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| Cooper Union was a wonderful experience... albeit very intense. If you graduate from Cooper you're a very different kind of person- it takes hard work, determination, and the ability to deal with those different from you to succeed. |
| Starting Job: Engineer/Staff Engineer- Merck & Co., Inc., Preparedness: B+, Reputation: B- |
|Nov 22 2005|| Alumna Female --
Class 2000 |
| I came to Cooper for the money (my parents were working minimal-wage jobs at the time), and for the reputation. What I really wanted to do was CS, so I became a BSE (don't know if that option is still available). In the end, I ended up getting a PhD in CS from Columbia, which is exactly what i wanted. |
From a CS perspective, Cooper is not ideal, but doable:
Sometimes you would have to lobby profs and other students to offer a specialized course (e.g., databases or descreet math) that is not one of the core engineering disciplines, and hence not offered consistently.
The main thing to keep in mind is knowing what you want, and being able to plan. Profs are (overall) friendly, but are not terribly concerned about guiding students. There were a few exceptions, but, sadly, these guys no longer teach at Cooper.Overall: great school, smart people, but expect to make your own decisions.
|Apr 04 2005|| Alumnus Male --
Class 2000 |
I consider the following three points to be pretty much indisputable:|
* At Cooper, you will be surrounded by many extremely bright and talented people.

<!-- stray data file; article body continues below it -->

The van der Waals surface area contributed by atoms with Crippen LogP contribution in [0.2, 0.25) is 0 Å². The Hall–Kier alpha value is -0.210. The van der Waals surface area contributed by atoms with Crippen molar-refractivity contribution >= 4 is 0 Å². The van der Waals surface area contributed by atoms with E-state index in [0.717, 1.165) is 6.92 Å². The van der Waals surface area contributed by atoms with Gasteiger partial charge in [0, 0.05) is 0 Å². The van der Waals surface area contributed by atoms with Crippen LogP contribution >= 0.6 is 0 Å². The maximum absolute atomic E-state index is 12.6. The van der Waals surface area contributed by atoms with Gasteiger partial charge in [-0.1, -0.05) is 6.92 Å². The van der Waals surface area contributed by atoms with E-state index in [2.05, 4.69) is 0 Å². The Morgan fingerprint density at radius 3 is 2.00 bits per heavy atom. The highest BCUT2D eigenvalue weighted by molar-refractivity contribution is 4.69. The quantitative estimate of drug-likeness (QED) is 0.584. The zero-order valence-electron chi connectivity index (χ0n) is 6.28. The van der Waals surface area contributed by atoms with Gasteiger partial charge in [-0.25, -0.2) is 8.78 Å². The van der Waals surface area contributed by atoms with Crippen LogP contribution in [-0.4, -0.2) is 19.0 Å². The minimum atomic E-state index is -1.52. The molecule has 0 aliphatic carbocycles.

* The workload is fairly tough by anybody's standards.
* The small size of the undergraduate student body, and the fact that most people are working hard, results in a distinctly different social atmosphere than is found at most larger universities.
The ways in which these circumstances impact the life of a Cooper student tends to vary. Personally, I entered college with a high opinion of myself, yet somewhat shy and socially awkward. I learned that I wasn't quite the academic superstar I always thought I was, but I learned how to learn (whereas previously, I thought that I was somehow born knowing everything in the universe). At the same time I also came to the realization that it is important to go out and make friends, to talk to strangers, to make social contacts and business contacts. I learned for the first time that these are part of the key to getting what you want out of life. My experiences at Cooper taught me how to do these things, partly because of its setting in New York City where opportunities abound, and partly -- perhaps paradoxically -- because the limited social time and small number of undergraduate students made me realize that social interaction is something worth working for.
My story is not unique. Other Cooper grads have had similar experiences, and I wouldn't trade my Cooper Union education for anything.
I see people graduating from Cooper Union being better prepared for life after college than those coming from almost any other university.
Oh yeah, and it's free.
|Dec 01 2004|| Alumnus Male --
Class 2000 |